The best example of this is Cesar, whose former punk band I used to watch play live growing up in the Dominican Republic. He now has his own solo act, where he performs indie rock, as well as Whitest Taino Alive. “I play every single instrument. In my solo project, I compose the songs and I have a band that performs the music with me, since I write most of the parts independently myself.”

Jorge nods and raises his eyebrows. “Look man, I graduated with a degree in Industrial Design. I’m actually a designer. But, these guys do everything. Haru’s done a little bit of everything and Cesar plays every damn instrument. I just produce.” But Jorge, who’s produced music for most of his life under the name Cohoba, is innovative and creative in his musical compositions, often tying in several genres into the same song. Like when he sampled famous merengue singer Fernando Villalona on WTA's song “Mi Bandera,” merging the best parts of merengue and hip-hop.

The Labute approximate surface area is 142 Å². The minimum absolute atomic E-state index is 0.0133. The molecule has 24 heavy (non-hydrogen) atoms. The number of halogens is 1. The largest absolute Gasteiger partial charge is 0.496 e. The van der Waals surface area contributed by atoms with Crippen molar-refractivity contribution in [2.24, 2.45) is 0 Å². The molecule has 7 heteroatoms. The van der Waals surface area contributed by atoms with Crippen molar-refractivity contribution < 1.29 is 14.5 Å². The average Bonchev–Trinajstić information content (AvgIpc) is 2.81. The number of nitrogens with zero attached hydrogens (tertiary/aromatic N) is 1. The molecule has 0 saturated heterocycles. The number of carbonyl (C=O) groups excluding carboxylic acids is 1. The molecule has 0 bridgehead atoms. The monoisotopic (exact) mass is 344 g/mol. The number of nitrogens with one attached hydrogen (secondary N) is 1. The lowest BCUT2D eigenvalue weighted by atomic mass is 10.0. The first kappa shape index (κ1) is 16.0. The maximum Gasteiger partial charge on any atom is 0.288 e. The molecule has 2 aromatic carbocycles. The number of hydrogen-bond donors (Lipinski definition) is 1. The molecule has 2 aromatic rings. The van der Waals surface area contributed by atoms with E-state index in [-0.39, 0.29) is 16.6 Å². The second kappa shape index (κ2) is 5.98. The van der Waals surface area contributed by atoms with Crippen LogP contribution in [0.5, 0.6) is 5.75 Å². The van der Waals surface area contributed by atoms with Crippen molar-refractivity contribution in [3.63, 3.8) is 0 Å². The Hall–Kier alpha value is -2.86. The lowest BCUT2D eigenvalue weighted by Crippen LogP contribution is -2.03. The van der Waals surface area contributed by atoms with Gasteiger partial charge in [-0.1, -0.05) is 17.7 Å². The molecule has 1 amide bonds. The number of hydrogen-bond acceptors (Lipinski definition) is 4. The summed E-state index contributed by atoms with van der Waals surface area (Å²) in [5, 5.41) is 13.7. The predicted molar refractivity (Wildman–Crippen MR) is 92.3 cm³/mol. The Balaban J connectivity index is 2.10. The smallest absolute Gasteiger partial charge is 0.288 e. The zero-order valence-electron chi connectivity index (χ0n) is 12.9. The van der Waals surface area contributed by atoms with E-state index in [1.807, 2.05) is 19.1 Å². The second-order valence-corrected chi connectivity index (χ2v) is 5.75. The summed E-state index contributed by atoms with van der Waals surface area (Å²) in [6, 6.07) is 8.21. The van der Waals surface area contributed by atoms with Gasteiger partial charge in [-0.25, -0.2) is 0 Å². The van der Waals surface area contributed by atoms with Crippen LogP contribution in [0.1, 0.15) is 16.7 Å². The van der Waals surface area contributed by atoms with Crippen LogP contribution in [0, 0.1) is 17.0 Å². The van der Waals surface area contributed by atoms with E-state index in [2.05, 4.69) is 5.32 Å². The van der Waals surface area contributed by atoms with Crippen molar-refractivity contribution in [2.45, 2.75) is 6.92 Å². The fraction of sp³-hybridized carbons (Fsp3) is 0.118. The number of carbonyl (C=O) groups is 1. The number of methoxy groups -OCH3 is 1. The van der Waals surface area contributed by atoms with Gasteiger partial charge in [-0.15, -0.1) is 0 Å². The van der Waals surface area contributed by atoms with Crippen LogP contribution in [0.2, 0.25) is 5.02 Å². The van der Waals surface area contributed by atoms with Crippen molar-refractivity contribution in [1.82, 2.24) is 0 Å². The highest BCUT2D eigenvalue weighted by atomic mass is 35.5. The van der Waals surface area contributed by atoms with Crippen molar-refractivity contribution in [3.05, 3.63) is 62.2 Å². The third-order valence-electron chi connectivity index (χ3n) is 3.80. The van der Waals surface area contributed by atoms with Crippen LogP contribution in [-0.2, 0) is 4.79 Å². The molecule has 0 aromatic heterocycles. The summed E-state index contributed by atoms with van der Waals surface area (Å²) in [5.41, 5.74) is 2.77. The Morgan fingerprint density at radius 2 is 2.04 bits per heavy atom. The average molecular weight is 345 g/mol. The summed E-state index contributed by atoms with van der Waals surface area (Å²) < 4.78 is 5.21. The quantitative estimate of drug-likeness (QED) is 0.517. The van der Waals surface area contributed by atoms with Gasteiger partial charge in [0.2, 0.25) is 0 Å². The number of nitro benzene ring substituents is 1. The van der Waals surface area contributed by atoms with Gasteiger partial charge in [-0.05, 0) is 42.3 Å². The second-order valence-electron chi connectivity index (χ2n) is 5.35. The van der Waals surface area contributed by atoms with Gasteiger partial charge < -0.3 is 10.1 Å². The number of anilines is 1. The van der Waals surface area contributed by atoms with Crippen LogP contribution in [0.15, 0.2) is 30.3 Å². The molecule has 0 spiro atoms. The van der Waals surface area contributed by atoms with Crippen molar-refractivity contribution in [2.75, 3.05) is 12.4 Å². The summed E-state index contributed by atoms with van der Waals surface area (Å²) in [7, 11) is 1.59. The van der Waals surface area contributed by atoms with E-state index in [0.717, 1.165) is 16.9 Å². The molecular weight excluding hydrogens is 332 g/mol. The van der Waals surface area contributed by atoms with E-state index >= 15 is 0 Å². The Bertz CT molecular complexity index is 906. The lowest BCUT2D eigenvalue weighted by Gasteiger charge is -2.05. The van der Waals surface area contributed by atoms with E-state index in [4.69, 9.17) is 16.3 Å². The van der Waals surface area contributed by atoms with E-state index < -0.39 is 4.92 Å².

Haru met Jorge in the electronic music scene. And Cesar rented him a drum set once. "We were just having fun," Haru remembers. "After making the first one we decided to make a second one, and the second one was pretty good. So, we decided to make it a side gig for all of us. We made like five songs and made it our EP.”

Since then Whitest Taino Alive has released two EP’s and a full album, 2014’s Donde Jugaran Los Cueros (its controversial cover photo is of a girl in puma high tops with her underwear around her ankles.) They’ve also toured the world, performing throughout the US and South America.